I have also thought a lot about the cultural impact of the CPC--the ways in which it introduced into China new frameworks by which Chinese were able to understand their historic development, and how they might shape their future. The Party also brought a number of different behaviors, and a different kind of language to talk about the world, which combined the specific circumstances of life in China with key elements of modernity which had appeared in Europe, North America, and elsewhere in the world. These have fundamentally changed China. The way that happened and what it means needs too to be better understood.
Visiting the museum which now exists on the site where the First Congress of the Party was held in July 1921 is always an interesting experience. The CPC at its genesis held out an interpretive framework for Chinese emerging from their imperial history, one that helped them in their mission to try to modernize the country. It also gave them a language of idealism. This element of idealism is often forgotten, but it was clearly a key ingredient for the CPC as it grew and developed in China. This is when I think of the roles of specific individuals and what motivated them--those who campaigned for it in its early years, some of whom were martyrs for its cause, some of whom went on to fight for it, and who played a role once it had come to power.
A further thing that is often forgotten when people speak about the Party in the outside world is that, for the vast majority of the officials within it, their tasks are often complex, and their workload frequently gruelling. For them, the main function of the CPC is to solve problems. It does this from village level up to national level. Much of this work is to broker consensus and compromise between different groups.
China is a huge, complex country in terms of geography, spread of wealth and development, and variety of different ethnic groups. That complexity is reflected in the way that the Party has to structure itself. It also means that much of its work and its identity are poorly understood in the outside world. Assumptions are made about it just because of its name and its size. Keeping in mind the individual humans that are within the Party story is important. At the end of the day, it is a human organization, not something impersonal and unknowable.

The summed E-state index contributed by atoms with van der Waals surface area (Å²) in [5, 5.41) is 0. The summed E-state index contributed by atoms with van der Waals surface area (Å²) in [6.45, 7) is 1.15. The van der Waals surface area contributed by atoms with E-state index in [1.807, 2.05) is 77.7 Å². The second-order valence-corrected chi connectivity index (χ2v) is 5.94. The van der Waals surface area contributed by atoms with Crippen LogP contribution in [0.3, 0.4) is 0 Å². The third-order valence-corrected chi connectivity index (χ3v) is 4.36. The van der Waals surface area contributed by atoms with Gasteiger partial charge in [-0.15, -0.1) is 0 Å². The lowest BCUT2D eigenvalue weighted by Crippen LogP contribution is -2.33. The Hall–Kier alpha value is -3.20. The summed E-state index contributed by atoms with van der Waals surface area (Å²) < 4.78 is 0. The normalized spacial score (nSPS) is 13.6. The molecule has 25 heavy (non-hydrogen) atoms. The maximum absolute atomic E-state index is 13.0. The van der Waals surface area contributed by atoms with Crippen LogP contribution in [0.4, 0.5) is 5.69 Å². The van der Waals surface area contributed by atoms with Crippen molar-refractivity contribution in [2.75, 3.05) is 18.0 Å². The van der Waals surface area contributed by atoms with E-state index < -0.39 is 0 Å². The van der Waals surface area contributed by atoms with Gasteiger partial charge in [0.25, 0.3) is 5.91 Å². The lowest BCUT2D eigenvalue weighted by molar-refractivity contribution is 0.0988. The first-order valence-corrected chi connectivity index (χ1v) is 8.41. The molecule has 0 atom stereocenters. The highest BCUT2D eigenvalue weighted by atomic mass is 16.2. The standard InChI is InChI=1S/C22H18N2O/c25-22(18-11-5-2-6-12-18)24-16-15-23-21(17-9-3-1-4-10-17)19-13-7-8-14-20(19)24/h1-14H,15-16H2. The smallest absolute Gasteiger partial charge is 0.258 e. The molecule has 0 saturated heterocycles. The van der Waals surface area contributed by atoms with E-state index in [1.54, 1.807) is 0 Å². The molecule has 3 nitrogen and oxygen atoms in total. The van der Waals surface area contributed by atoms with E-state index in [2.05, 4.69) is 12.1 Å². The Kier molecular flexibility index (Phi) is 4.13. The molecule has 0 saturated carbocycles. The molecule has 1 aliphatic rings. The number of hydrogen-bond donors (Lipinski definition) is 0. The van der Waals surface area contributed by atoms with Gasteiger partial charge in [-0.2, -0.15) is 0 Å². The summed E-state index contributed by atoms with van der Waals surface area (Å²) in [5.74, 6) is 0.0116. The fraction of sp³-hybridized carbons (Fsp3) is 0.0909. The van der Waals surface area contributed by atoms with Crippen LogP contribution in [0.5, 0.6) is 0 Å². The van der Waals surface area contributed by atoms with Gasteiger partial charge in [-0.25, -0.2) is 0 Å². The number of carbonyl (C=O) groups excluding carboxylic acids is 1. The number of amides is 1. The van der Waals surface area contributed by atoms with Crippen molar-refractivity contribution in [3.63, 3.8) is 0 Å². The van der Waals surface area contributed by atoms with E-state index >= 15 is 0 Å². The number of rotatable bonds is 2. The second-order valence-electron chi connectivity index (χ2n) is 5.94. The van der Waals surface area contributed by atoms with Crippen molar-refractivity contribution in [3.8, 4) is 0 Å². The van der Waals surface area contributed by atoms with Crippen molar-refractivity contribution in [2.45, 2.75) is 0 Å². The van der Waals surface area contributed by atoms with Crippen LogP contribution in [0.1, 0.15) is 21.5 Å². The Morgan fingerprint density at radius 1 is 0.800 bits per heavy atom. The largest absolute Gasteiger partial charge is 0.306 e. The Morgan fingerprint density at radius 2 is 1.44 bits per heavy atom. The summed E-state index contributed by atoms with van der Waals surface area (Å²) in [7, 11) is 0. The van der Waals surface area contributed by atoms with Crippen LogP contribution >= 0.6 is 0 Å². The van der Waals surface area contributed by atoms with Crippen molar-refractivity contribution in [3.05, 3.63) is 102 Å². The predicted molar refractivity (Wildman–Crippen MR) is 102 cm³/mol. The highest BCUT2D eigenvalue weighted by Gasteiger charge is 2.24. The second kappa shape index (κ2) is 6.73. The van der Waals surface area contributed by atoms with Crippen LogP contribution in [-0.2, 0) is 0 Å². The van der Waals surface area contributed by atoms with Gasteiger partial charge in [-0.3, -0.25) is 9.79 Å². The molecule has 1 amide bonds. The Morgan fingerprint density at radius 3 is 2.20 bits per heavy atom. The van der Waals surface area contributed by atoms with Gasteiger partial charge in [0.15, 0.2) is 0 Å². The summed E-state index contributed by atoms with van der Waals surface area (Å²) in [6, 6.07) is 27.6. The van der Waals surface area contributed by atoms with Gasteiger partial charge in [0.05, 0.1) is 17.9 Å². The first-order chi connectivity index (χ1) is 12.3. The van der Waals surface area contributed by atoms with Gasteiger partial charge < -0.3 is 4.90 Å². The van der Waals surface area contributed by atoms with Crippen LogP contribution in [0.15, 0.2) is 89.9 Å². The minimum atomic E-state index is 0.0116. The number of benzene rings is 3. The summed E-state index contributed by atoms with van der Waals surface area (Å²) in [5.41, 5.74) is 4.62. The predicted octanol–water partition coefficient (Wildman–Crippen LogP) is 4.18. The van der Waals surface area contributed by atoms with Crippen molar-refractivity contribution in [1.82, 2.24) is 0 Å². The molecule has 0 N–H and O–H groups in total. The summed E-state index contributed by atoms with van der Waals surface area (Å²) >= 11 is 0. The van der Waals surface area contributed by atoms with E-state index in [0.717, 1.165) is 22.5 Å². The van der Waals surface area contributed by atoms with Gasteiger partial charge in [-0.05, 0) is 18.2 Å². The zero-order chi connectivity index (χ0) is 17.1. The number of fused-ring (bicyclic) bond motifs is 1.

Deserving more study
The demands of governing China today are significant. People’s expectations as the country has grown economically more successful have also increased and intensified. This too is often forgotten in discussions of the role of the CPC--the ways that the Party has to serve the aspirations of a huge population, with many often wanting different things and wanting these to happen quickly and effectively.
The CPC probably has one of the most demanding jobs on the planet, both in terms of the number of people it needs to deliver things to, and the complexity of that population. On top of that, of course, is added its international role now--something new and unexpected as China has becoming an increasingly key global actor on climate change, sustainability, public health and economic growth.
The centenary this year should be at least an opportunity for the outside world to better understand not just what the CPC is, but what it does. It offers a moment to look at the history that the Party had emerged from, and the ways that path has led to what the CPC is today. It is also a chance for the outside world to at least try to understand what the world looks like within the Party--how it sees itself, with those elements of idealism, and of mission and aspiration, which were mentioned above.
The CPC finally is a Chinese organization, but it now has global reach and relevance. That means that it has never been more important to understand what the CPC’s intentions are, what the Party itself believes its core mission is, and how these relate to the wider world. It is an important actor--and has been for many decades. It merits deeper study and understanding by the outside world.
(Print Edition Title: A People's Party)
The author is director of the Lau China Institute at King's College London and an associate fellow on the Asia-Pacific Program at Chatham House